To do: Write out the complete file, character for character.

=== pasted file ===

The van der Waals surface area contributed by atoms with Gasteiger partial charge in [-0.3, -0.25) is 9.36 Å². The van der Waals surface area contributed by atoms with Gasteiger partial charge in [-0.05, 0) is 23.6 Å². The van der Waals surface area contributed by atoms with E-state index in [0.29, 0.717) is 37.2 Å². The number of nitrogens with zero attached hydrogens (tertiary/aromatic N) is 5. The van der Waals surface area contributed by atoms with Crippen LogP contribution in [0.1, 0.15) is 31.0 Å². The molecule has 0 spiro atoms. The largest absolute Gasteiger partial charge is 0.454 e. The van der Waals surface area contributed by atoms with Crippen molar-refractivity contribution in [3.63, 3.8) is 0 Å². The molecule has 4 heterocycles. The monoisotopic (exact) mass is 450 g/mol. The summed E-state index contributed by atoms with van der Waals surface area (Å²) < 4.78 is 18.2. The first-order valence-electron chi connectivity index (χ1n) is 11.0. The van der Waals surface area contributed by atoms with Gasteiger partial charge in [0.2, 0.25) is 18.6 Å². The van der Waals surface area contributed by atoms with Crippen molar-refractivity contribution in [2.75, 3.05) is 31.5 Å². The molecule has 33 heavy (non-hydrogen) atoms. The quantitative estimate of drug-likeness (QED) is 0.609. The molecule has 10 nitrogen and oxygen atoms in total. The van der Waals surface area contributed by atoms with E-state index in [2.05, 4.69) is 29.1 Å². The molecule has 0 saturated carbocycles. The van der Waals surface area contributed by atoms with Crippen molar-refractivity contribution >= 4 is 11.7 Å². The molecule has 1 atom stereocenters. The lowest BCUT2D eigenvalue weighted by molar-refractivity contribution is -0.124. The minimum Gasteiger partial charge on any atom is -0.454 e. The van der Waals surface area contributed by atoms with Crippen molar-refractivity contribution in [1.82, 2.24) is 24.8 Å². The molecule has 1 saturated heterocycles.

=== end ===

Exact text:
The van der Waals surface area contributed by atoms with Gasteiger partial charge in [-0.3, -0.25) is 9.36 Å². The van der Waals surface area contributed by atoms with Gasteiger partial charge in [-0.05, 0) is 23.6 Å². The van der Waals surface area contributed by atoms with E-state index in [0.29, 0.717) is 37.2 Å². The number of nitrogens with zero attached hydrogens (tertiary/aromatic N) is 5. The van der Waals surface area contributed by atoms with Crippen LogP contribution in [0.1, 0.15) is 31.0 Å². The molecule has 0 spiro atoms. The largest absolute Gasteiger partial charge is 0.454 e. The van der Waals surface area contributed by atoms with Crippen molar-refractivity contribution in [3.63, 3.8) is 0 Å². The molecule has 4 heterocycles. The monoisotopic (exact) mass is 450 g/mol. The summed E-state index contributed by atoms with van der Waals surface area (Å²) < 4.78 is 18.2. The first-order valence-electron chi connectivity index (χ1n) is 11.0. The van der Waals surface area contributed by atoms with Gasteiger partial charge in [0.2, 0.25) is 18.6 Å². The van der Waals surface area contributed by atoms with Crippen molar-refractivity contribution in [2.75, 3.05) is 31.5 Å². The molecule has 33 heavy (non-hydrogen) atoms. The quantitative estimate of drug-likeness (QED) is 0.609. The molecule has 10 nitrogen and oxygen atoms in total. The van der Waals surface area contributed by atoms with E-state index in [2.05, 4.69) is 29.1 Å². The molecule has 0 saturated carbocycles. The van der Waals surface area contributed by atoms with Crippen molar-refractivity contribution >= 4 is 11.7 Å². The molecule has 1 atom stereocenters. The lowest BCUT2D eigenvalue weighted by molar-refractivity contribution is -0.124. The minimum Gasteiger partial charge on any atom is -0.454 e. The van der Waals surface area contributed by atoms with Crippen molar-refractivity contribution in [1.82, 2.24) is 24.8 Å². The molecule has 1 saturated heterocycles.